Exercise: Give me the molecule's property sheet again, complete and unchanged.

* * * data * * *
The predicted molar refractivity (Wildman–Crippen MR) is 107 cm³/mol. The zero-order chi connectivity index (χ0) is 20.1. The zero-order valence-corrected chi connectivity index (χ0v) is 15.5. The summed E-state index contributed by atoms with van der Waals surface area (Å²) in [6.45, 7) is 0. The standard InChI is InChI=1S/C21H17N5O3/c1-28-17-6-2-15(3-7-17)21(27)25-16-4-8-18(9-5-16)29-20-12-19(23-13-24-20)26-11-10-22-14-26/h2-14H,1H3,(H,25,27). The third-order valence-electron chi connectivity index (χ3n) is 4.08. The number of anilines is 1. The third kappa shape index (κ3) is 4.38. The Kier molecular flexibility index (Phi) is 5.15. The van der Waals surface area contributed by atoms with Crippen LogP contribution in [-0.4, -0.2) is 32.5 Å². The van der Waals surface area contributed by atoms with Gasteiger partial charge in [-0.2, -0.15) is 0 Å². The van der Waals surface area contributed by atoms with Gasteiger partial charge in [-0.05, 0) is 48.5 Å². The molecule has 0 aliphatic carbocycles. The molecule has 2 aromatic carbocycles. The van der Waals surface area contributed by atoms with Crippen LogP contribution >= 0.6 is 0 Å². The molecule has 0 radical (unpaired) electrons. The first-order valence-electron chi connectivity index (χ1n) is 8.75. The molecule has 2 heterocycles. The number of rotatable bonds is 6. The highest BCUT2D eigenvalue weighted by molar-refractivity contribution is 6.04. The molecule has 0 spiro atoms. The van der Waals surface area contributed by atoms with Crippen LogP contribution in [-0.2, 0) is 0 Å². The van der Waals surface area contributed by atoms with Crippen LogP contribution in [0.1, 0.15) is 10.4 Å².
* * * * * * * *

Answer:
The predicted molar refractivity (Wildman–Crippen MR) is 107 cm³/mol. The zero-order chi connectivity index (χ0) is 20.1. The zero-order valence-corrected chi connectivity index (χ0v) is 15.5. The summed E-state index contributed by atoms with van der Waals surface area (Å²) in [6.45, 7) is 0. The standard InChI is InChI=1S/C21H17N5O3/c1-28-17-6-2-15(3-7-17)21(27)25-16-4-8-18(9-5-16)29-20-12-19(23-13-24-20)26-11-10-22-14-26/h2-14H,1H3,(H,25,27). The third-order valence-electron chi connectivity index (χ3n) is 4.08. The number of anilines is 1. The third kappa shape index (κ3) is 4.38. The Kier molecular flexibility index (Phi) is 5.15. The van der Waals surface area contributed by atoms with Crippen LogP contribution in [-0.4, -0.2) is 32.5 Å². The van der Waals surface area contributed by atoms with Gasteiger partial charge in [-0.2, -0.15) is 0 Å². The van der Waals surface area contributed by atoms with Gasteiger partial charge in [-0.05, 0) is 48.5 Å². The molecule has 0 aliphatic carbocycles. The molecule has 2 aromatic carbocycles. The van der Waals surface area contributed by atoms with Crippen LogP contribution >= 0.6 is 0 Å². The molecule has 0 radical (unpaired) electrons. The first-order valence-electron chi connectivity index (χ1n) is 8.75. The molecule has 2 heterocycles. The number of rotatable bonds is 6. The highest BCUT2D eigenvalue weighted by molar-refractivity contribution is 6.04. The molecule has 0 spiro atoms. The van der Waals surface area contributed by atoms with Crippen LogP contribution in [-0.2, 0) is 0 Å². The van der Waals surface area contributed by atoms with Crippen LogP contribution in [0.1, 0.15) is 10.4 Å².